step t.
 t  j  t  j 
Choose the state that has the highest probability,
Observe: O1…OtOt+1…OT
for each time step:
qt*= arg maxi γt(i)
 t i   t i 
Lecture Notes for E Alpaydın 2010 Introduction to Machine Learning 2e © The MIT Press (V1.0)
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Only briefly discussed in 2014!
Viterbi’s Algorithm
δt(i) ≡ maxq1q2∙∙∙ qt-1 p(q1q2∙∙∙qt-1,qt =Si,O1∙∙∙Ot | λ)
 Initialization:
δ1(i) = πibi(O1), ψ1(i) = 0
 Recursion:
δt(j) = maxi δt-1(i)aijbj(Ot), ψt(j) = argmaxi δt-1(i)aij
 Termination:
p* = maxi δT(i), qT*= argmaxi δT (i)
 Path backtracking:
qt* = ψt+1(qt+1* ), t=T-1, T-2, ..., 1
Idea: Combines path probability computations
with backtracking over competing paths.
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Baum-Welch Algorithm
BaumWelch
Algorithm
O={O1,…,OK}
Model =(A,B,)
Hidden State Sequence
O
Observed Symbol Sequence
Learning a Model 
from Sequences O
An EM-style algorithm is used!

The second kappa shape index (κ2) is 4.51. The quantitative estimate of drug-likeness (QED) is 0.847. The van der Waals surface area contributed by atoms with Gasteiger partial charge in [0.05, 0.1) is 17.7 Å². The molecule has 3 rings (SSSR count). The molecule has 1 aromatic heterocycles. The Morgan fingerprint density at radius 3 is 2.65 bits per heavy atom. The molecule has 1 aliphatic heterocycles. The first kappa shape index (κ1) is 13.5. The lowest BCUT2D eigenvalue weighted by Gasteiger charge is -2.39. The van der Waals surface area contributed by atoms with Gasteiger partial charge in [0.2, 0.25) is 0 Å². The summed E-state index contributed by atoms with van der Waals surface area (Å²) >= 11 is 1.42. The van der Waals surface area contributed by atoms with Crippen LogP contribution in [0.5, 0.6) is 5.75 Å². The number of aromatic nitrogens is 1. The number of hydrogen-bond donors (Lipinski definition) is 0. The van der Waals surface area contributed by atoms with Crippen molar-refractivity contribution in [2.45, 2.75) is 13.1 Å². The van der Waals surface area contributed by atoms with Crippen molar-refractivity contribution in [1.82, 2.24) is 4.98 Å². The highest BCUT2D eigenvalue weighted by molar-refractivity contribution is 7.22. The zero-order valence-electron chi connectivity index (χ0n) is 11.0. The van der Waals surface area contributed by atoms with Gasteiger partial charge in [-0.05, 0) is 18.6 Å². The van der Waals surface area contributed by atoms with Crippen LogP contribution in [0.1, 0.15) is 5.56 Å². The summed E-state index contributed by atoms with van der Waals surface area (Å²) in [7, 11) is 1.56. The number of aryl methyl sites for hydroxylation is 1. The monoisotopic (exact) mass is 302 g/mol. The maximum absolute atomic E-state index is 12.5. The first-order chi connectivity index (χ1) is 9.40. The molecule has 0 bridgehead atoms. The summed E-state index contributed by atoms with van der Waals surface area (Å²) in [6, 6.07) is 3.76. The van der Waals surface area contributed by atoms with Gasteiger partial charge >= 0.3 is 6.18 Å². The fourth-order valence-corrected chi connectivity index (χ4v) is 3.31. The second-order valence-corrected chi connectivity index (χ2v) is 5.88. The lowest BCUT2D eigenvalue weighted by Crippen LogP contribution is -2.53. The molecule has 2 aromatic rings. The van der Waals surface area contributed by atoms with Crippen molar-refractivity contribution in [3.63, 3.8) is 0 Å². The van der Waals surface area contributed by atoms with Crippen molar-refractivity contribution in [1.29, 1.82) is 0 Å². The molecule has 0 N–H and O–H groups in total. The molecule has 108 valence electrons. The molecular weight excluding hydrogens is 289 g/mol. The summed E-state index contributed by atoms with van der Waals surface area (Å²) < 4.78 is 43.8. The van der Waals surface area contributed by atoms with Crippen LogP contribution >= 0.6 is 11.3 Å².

E  Step :
This is a hidden(latent)
variable, measuring the
probability of going from state i
to state j at step t+1 observing
Ot+1, given a model  and an
observed sequence O Ok.
 t i , j   P q t  S i , q t  1  S j | O ,  
 t i , j  
 t i a ij b j O t  1  t  1  j 
 
k
 t i  

K
j 1
l
 t  k a kl b l O t  1  t  1 l 
 t i , j 
This is a hidden(latent) variable,
measuring the probability of
being in state i step t observing
given a model  and an
observed sequence O Ok. 18
Baum-Welch Algorithm: M-Step
M  step :
K
ˆ i 
bˆ j

 1 i 
k
k 1
aˆ ij 
K
K
T k 1
k 1
K
t 1
T k 1
 
 
k 1
K
T k 1
k 1
t 1
K
 
m  
 
k 1
t
k
 j 1O tk
T k 1
t 1